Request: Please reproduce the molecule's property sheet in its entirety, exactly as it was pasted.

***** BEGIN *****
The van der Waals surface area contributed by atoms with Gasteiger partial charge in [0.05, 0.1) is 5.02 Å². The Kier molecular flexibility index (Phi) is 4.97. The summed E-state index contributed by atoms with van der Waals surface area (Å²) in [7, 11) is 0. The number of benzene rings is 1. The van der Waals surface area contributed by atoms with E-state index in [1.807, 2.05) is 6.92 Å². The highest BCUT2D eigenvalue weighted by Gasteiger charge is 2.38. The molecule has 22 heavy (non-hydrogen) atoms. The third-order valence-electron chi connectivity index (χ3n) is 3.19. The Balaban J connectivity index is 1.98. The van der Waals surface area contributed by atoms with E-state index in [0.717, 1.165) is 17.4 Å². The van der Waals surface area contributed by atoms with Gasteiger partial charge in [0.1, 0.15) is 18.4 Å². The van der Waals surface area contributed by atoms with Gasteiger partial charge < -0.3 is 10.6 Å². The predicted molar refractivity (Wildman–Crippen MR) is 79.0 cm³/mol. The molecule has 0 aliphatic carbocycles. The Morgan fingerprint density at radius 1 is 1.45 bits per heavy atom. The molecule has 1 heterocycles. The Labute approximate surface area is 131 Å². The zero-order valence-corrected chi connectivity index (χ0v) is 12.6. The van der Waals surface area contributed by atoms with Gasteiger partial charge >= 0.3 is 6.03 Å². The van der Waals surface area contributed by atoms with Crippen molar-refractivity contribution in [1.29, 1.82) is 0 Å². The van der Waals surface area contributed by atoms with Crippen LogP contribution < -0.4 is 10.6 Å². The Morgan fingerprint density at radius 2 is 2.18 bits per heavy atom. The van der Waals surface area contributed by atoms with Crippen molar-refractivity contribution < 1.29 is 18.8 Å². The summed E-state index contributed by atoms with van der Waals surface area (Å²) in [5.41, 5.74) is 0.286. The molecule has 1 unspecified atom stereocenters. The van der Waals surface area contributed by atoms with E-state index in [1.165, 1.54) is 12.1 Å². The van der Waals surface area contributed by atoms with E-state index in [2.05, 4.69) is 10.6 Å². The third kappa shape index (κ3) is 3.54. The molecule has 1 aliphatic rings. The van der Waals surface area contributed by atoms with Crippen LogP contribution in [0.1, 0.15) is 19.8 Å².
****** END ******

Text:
The van der Waals surface area contributed by atoms with Gasteiger partial charge in [0.05, 0.1) is 5.02 Å². The Kier molecular flexibility index (Phi) is 4.97. The summed E-state index contributed by atoms with van der Waals surface area (Å²) in [7, 11) is 0. The number of benzene rings is 1. The van der Waals surface area contributed by atoms with E-state index in [1.807, 2.05) is 6.92 Å². The highest BCUT2D eigenvalue weighted by Gasteiger charge is 2.38. The molecule has 22 heavy (non-hydrogen) atoms. The third-order valence-electron chi connectivity index (χ3n) is 3.19. The Balaban J connectivity index is 1.98. The van der Waals surface area contributed by atoms with E-state index in [0.717, 1.165) is 17.4 Å². The van der Waals surface area contributed by atoms with Gasteiger partial charge in [0.1, 0.15) is 18.4 Å². The van der Waals surface area contributed by atoms with Gasteiger partial charge < -0.3 is 10.6 Å². The predicted molar refractivity (Wildman–Crippen MR) is 79.0 cm³/mol. The molecule has 0 aliphatic carbocycles. The Morgan fingerprint density at radius 1 is 1.45 bits per heavy atom. The molecule has 1 heterocycles. The Labute approximate surface area is 131 Å². The zero-order valence-corrected chi connectivity index (χ0v) is 12.6. The van der Waals surface area contributed by atoms with Gasteiger partial charge >= 0.3 is 6.03 Å². The van der Waals surface area contributed by atoms with Crippen molar-refractivity contribution in [1.29, 1.82) is 0 Å². The van der Waals surface area contributed by atoms with Crippen LogP contribution < -0.4 is 10.6 Å². The Morgan fingerprint density at radius 2 is 2.18 bits per heavy atom. The van der Waals surface area contributed by atoms with Crippen molar-refractivity contribution < 1.29 is 18.8 Å². The summed E-state index contributed by atoms with van der Waals surface area (Å²) in [5.41, 5.74) is 0.286. The molecule has 1 unspecified atom stereocenters. The van der Waals surface area contributed by atoms with E-state index in [1.165, 1.54) is 12.1 Å². The van der Waals surface area contributed by atoms with E-state index in [2.05, 4.69) is 10.6 Å². The third kappa shape index (κ3) is 3.54. The molecule has 1 aliphatic rings. The van der Waals surface area contributed by atoms with Crippen LogP contribution in [0.1, 0.15) is 19.8 Å².